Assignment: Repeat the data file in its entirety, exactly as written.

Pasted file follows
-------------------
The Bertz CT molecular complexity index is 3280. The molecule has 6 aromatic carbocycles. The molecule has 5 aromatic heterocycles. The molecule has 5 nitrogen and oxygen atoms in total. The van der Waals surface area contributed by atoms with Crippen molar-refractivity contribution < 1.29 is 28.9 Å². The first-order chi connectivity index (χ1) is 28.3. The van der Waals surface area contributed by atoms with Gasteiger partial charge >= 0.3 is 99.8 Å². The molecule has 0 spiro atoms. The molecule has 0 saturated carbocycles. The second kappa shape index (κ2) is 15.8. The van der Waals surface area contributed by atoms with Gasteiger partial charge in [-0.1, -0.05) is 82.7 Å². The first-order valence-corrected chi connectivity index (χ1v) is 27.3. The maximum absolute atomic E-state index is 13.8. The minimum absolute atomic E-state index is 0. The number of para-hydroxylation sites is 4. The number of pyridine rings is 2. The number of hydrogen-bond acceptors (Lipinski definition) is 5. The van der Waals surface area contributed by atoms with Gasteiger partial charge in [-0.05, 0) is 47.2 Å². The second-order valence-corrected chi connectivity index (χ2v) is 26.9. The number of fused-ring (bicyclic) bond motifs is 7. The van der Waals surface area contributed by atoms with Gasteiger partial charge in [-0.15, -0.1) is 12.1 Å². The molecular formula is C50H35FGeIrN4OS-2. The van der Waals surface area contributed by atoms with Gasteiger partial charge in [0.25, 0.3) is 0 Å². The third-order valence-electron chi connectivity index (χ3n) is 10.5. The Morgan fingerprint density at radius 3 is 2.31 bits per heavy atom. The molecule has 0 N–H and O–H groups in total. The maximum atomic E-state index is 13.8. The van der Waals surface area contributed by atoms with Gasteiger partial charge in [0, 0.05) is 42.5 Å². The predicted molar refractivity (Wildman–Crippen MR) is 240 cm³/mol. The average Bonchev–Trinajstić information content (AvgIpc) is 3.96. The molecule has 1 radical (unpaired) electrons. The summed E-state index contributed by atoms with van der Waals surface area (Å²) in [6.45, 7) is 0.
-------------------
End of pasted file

The Bertz CT molecular complexity index is 3280. The molecule has 6 aromatic carbocycles. The molecule has 5 aromatic heterocycles. The molecule has 5 nitrogen and oxygen atoms in total. The van der Waals surface area contributed by atoms with Crippen molar-refractivity contribution < 1.29 is 28.9 Å². The first-order chi connectivity index (χ1) is 28.3. The van der Waals surface area contributed by atoms with Gasteiger partial charge >= 0.3 is 99.8 Å². The molecule has 0 spiro atoms. The molecule has 0 saturated carbocycles. The second kappa shape index (κ2) is 15.8. The van der Waals surface area contributed by atoms with Gasteiger partial charge in [-0.1, -0.05) is 82.7 Å². The first-order valence-corrected chi connectivity index (χ1v) is 27.3. The maximum absolute atomic E-state index is 13.8. The minimum absolute atomic E-state index is 0. The number of para-hydroxylation sites is 4. The number of pyridine rings is 2. The number of hydrogen-bond acceptors (Lipinski definition) is 5. The van der Waals surface area contributed by atoms with Gasteiger partial charge in [-0.05, 0) is 47.2 Å². The second-order valence-corrected chi connectivity index (χ2v) is 26.9. The number of fused-ring (bicyclic) bond motifs is 7. The van der Waals surface area contributed by atoms with Gasteiger partial charge in [-0.15, -0.1) is 12.1 Å². The molecular formula is C50H35FGeIrN4OS-2. The van der Waals surface area contributed by atoms with Gasteiger partial charge in [0.25, 0.3) is 0 Å². The third-order valence-electron chi connectivity index (χ3n) is 10.5. The Morgan fingerprint density at radius 3 is 2.31 bits per heavy atom. The molecule has 0 N–H and O–H groups in total. The maximum atomic E-state index is 13.8. The van der Waals surface area contributed by atoms with Gasteiger partial charge in [0, 0.05) is 42.5 Å². The predicted molar refractivity (Wildman–Crippen MR) is 240 cm³/mol. The average Bonchev–Trinajstić information content (AvgIpc) is 3.96. The molecule has 1 radical (unpaired) electrons. The summed E-state index contributed by atoms with van der Waals surface area (Å²) in [6.45, 7) is 0.